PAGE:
Google Maps Adds New Feature To Help Visually Impaired People

Google releases voice guidance in Maps for visually impaired people

Credit Google Maps

According to the blog post from Google, voice assistance is now compatible with iOS and Android and works only in English in the USA and Japanese in Japan.

As you can see from the above video, this is not merely a way for the visually impaired to get walking directions - Google is empowering visually impaired people to have their freedom and independence.

Functions corresponding to Google Maps assist information us, and with the brand new characteristic they may also assist individuals who have imaginative and prescient issues. But this same trip for a blind or visually impaired person could be a completely different journey, and even a risky one - this is why Google has introduced "Voice Guidance" in its Maps app.

For those of you in the US and Japan, Detailed Voice Guidance rolls out from today on Android and iOS.

Initially, detailed voice guidance will be available for U.S. users in English and in Japanese for Japan.

Google updated its app with more detailed voice guidance and new verbal announcements for walking trips. It's simple to recollect the best way to these locations that you're used to go each day, however going to new locations is extraordinarily hard with out eyes to information you. Maps will tell the user things like how far away the next turn is, which direction they are walking, and when they are approaching intersections. "And if I accidentally leave my route, I'll get a spoken notification that I'm being re-routed", said Sugiyama in the blog post.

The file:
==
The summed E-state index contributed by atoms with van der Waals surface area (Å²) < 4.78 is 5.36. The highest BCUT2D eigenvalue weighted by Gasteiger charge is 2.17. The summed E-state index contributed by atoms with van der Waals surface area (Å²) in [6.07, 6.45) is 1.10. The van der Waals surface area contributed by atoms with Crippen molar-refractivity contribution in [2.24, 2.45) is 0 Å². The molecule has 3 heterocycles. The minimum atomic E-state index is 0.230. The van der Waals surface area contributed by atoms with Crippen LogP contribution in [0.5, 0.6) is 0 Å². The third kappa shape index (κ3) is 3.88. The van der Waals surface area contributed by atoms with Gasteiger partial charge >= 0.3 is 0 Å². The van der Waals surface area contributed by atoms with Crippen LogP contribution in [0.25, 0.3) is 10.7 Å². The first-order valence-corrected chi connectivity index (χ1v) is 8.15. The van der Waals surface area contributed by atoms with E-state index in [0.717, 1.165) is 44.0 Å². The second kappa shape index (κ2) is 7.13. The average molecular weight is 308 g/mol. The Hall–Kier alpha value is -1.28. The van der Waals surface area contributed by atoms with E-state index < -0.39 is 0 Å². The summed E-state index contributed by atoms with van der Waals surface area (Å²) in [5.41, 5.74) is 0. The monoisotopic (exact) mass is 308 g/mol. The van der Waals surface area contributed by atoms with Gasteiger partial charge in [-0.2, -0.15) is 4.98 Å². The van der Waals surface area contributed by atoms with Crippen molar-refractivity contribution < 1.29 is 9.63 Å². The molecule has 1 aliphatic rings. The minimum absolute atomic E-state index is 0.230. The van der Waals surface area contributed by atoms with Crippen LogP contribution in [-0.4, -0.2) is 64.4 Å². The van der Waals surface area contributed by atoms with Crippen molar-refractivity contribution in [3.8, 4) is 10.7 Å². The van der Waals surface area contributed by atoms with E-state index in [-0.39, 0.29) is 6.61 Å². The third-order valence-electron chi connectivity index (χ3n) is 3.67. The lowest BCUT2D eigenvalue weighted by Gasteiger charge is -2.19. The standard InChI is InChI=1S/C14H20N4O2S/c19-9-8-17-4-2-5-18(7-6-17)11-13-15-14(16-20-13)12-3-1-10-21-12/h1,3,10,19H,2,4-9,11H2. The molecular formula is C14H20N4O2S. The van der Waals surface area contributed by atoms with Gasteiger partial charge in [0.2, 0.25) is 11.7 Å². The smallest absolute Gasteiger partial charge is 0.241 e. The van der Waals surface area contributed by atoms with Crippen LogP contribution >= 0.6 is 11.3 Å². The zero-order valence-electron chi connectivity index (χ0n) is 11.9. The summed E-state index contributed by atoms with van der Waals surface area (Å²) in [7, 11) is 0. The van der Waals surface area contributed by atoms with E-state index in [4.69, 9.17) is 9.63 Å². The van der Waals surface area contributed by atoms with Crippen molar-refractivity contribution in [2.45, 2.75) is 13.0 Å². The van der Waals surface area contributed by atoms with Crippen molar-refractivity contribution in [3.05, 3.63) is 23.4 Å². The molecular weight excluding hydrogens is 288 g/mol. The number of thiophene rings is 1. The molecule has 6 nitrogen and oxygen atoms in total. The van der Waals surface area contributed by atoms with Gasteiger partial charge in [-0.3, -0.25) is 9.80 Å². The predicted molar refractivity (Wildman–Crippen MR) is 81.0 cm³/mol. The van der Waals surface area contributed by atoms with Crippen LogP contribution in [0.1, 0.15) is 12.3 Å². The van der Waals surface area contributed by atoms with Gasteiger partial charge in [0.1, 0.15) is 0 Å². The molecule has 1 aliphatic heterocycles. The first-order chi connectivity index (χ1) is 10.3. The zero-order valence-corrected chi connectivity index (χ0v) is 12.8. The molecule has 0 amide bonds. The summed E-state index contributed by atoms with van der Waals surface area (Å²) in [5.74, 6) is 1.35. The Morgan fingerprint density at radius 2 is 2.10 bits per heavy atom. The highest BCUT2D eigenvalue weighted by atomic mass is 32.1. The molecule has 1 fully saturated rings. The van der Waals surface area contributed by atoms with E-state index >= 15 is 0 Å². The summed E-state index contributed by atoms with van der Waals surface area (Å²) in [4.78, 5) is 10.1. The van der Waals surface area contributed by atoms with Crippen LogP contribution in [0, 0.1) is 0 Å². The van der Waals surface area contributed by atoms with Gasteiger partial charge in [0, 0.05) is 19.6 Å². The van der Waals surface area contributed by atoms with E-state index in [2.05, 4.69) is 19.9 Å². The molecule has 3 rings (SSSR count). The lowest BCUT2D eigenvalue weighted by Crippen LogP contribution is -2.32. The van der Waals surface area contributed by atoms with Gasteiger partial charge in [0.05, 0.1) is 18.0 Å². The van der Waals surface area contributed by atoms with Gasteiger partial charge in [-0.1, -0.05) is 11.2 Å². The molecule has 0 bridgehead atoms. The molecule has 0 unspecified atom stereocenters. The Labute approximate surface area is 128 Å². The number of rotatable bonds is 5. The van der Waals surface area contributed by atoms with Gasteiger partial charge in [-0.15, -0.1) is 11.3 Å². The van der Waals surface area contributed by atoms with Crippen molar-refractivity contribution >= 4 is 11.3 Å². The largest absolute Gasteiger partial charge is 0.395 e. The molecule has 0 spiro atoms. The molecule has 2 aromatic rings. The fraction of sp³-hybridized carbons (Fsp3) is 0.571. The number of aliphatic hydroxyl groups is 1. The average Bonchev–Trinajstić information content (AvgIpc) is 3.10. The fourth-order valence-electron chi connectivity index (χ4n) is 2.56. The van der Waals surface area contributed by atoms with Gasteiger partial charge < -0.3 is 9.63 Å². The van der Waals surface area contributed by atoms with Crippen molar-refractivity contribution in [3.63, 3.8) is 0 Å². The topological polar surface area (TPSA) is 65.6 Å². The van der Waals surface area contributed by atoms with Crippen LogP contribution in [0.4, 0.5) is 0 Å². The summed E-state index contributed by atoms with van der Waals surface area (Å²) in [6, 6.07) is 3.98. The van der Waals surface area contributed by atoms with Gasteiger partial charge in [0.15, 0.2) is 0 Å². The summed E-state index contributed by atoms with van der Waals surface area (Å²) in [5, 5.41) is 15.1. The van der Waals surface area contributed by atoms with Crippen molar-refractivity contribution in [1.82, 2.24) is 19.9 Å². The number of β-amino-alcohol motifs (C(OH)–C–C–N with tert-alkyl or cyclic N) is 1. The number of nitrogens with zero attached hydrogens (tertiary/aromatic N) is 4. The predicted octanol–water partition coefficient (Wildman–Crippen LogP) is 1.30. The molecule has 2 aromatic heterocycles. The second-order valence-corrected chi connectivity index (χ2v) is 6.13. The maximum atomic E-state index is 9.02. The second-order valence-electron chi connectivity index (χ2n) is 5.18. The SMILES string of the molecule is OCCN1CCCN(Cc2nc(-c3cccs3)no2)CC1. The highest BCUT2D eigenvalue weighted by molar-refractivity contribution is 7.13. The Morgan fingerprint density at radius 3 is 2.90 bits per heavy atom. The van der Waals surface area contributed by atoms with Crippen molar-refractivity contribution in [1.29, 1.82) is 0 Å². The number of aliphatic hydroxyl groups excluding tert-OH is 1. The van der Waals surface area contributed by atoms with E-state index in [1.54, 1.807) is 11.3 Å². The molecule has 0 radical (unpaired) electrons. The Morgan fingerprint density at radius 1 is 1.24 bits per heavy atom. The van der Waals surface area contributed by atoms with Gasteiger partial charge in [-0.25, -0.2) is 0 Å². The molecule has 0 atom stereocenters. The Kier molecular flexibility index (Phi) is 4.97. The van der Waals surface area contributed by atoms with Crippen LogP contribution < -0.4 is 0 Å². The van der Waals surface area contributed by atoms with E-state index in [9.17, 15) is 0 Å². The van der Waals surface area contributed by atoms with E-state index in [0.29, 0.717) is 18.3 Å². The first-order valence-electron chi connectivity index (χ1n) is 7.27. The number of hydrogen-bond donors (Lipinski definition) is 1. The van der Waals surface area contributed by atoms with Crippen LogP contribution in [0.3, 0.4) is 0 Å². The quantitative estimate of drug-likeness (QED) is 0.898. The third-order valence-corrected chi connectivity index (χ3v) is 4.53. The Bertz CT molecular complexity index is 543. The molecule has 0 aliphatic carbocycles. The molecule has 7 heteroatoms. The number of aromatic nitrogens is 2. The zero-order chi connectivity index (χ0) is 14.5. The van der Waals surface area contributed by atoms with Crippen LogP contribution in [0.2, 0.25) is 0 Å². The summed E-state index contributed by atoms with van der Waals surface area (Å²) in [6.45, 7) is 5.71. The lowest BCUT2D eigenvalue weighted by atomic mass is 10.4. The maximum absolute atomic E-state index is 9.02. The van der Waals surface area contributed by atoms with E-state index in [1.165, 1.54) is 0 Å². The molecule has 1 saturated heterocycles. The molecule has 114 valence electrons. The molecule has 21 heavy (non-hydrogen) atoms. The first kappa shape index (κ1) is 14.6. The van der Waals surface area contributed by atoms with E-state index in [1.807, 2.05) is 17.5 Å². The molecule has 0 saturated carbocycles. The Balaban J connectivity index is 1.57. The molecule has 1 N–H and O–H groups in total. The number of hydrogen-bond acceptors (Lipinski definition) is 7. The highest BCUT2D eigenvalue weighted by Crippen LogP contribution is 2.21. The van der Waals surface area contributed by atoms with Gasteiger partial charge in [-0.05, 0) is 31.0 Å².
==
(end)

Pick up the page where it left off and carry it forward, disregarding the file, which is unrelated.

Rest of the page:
"With detailed voice guidance in Google maps, my journey fades into the background and I can focus more on what I'll do at my final destination", Suglyama said. They will be adding languages and countries later on.

Google announced the feature on World Sight Day.

You can toggle the feature on by going to the settings in Google Maps, selecting "Navigation" and selecting 'Detailed Voice Guidance'.

Sugiyama added that users without visual impairments can also benefit from the option of having a more screen-free experience during a walking trip.

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